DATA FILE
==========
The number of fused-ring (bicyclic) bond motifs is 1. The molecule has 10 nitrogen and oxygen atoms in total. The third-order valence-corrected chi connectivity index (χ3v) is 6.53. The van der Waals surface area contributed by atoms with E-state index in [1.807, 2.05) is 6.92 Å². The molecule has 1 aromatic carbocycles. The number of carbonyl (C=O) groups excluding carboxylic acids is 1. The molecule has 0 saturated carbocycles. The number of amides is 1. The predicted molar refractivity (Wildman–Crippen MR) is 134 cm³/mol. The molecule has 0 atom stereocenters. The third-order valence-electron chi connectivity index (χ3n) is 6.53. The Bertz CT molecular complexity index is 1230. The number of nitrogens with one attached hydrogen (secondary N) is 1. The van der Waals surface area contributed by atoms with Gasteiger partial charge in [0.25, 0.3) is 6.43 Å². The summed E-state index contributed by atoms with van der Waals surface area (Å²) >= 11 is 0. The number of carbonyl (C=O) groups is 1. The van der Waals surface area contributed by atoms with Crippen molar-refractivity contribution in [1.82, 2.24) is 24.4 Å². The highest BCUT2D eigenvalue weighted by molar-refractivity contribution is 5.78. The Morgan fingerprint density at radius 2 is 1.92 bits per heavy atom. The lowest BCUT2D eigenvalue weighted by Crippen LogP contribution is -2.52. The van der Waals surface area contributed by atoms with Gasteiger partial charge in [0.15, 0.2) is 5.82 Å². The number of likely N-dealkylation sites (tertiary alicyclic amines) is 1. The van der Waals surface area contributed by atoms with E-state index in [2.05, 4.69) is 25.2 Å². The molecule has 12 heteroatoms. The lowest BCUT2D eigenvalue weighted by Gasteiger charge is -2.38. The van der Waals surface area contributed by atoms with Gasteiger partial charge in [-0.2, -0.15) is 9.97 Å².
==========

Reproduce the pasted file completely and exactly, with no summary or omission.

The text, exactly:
The number of fused-ring (bicyclic) bond motifs is 1. The molecule has 10 nitrogen and oxygen atoms in total. The third-order valence-corrected chi connectivity index (χ3v) is 6.53. The van der Waals surface area contributed by atoms with E-state index in [1.807, 2.05) is 6.92 Å². The molecule has 1 aromatic carbocycles. The number of carbonyl (C=O) groups excluding carboxylic acids is 1. The molecule has 0 saturated carbocycles. The number of amides is 1. The predicted molar refractivity (Wildman–Crippen MR) is 134 cm³/mol. The molecule has 0 atom stereocenters. The third-order valence-electron chi connectivity index (χ3n) is 6.53. The Bertz CT molecular complexity index is 1230. The number of nitrogens with one attached hydrogen (secondary N) is 1. The van der Waals surface area contributed by atoms with Gasteiger partial charge in [0.25, 0.3) is 6.43 Å². The summed E-state index contributed by atoms with van der Waals surface area (Å²) >= 11 is 0. The number of carbonyl (C=O) groups is 1. The van der Waals surface area contributed by atoms with Crippen molar-refractivity contribution in [1.82, 2.24) is 24.4 Å². The highest BCUT2D eigenvalue weighted by molar-refractivity contribution is 5.78. The Morgan fingerprint density at radius 2 is 1.92 bits per heavy atom. The lowest BCUT2D eigenvalue weighted by Crippen LogP contribution is -2.52. The van der Waals surface area contributed by atoms with Gasteiger partial charge in [0.15, 0.2) is 5.82 Å². The number of likely N-dealkylation sites (tertiary alicyclic amines) is 1. The van der Waals surface area contributed by atoms with E-state index in [2.05, 4.69) is 25.2 Å². The molecule has 12 heteroatoms. The lowest BCUT2D eigenvalue weighted by Gasteiger charge is -2.38. The van der Waals surface area contributed by atoms with Gasteiger partial charge in [-0.2, -0.15) is 9.97 Å².